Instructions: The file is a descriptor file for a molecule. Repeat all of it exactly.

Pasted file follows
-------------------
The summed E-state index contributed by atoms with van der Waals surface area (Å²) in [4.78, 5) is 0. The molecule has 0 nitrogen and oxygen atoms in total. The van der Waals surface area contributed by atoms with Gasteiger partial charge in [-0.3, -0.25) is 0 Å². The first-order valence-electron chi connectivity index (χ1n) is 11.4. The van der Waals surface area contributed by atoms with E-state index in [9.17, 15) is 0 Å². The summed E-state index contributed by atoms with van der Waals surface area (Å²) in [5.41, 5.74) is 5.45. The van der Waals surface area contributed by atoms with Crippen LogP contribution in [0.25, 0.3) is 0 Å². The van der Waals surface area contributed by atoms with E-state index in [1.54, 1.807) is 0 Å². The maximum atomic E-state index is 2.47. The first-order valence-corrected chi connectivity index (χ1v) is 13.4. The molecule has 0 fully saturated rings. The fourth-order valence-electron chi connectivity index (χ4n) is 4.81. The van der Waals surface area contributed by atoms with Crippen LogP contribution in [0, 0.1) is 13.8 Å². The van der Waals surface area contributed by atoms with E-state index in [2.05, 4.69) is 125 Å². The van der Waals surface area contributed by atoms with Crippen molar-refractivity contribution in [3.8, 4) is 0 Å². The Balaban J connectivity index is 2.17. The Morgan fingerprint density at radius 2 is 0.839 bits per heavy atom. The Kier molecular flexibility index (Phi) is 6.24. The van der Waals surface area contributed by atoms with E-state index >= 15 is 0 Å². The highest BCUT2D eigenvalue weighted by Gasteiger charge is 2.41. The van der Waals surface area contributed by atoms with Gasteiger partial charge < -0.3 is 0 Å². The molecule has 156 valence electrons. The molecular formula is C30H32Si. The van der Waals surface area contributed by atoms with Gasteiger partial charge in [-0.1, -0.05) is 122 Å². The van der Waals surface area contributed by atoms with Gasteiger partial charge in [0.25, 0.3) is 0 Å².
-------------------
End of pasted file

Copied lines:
The summed E-state index contributed by atoms with van der Waals surface area (Å²) in [4.78, 5) is 0. The molecule has 0 nitrogen and oxygen atoms in total. The van der Waals surface area contributed by atoms with Gasteiger partial charge in [-0.3, -0.25) is 0 Å². The first-order valence-electron chi connectivity index (χ1n) is 11.4. The van der Waals surface area contributed by atoms with E-state index in [9.17, 15) is 0 Å². The summed E-state index contributed by atoms with van der Waals surface area (Å²) in [5.41, 5.74) is 5.45. The van der Waals surface area contributed by atoms with Crippen LogP contribution in [0.25, 0.3) is 0 Å². The van der Waals surface area contributed by atoms with E-state index in [1.54, 1.807) is 0 Å². The maximum atomic E-state index is 2.47. The first-order valence-corrected chi connectivity index (χ1v) is 13.4. The molecule has 0 fully saturated rings. The fourth-order valence-electron chi connectivity index (χ4n) is 4.81. The van der Waals surface area contributed by atoms with Crippen LogP contribution in [0, 0.1) is 13.8 Å². The van der Waals surface area contributed by atoms with E-state index in [2.05, 4.69) is 125 Å². The van der Waals surface area contributed by atoms with Crippen molar-refractivity contribution in [3.8, 4) is 0 Å². The Balaban J connectivity index is 2.17. The Morgan fingerprint density at radius 2 is 0.839 bits per heavy atom. The Kier molecular flexibility index (Phi) is 6.24. The van der Waals surface area contributed by atoms with E-state index >= 15 is 0 Å². The highest BCUT2D eigenvalue weighted by Gasteiger charge is 2.41. The van der Waals surface area contributed by atoms with Gasteiger partial charge < -0.3 is 0 Å². The molecule has 156 valence electrons. The molecular formula is C30H32Si. The van der Waals surface area contributed by atoms with Gasteiger partial charge in [-0.1, -0.05) is 122 Å². The van der Waals surface area contributed by atoms with Gasteiger partial charge in [0.25, 0.3) is 0 Å².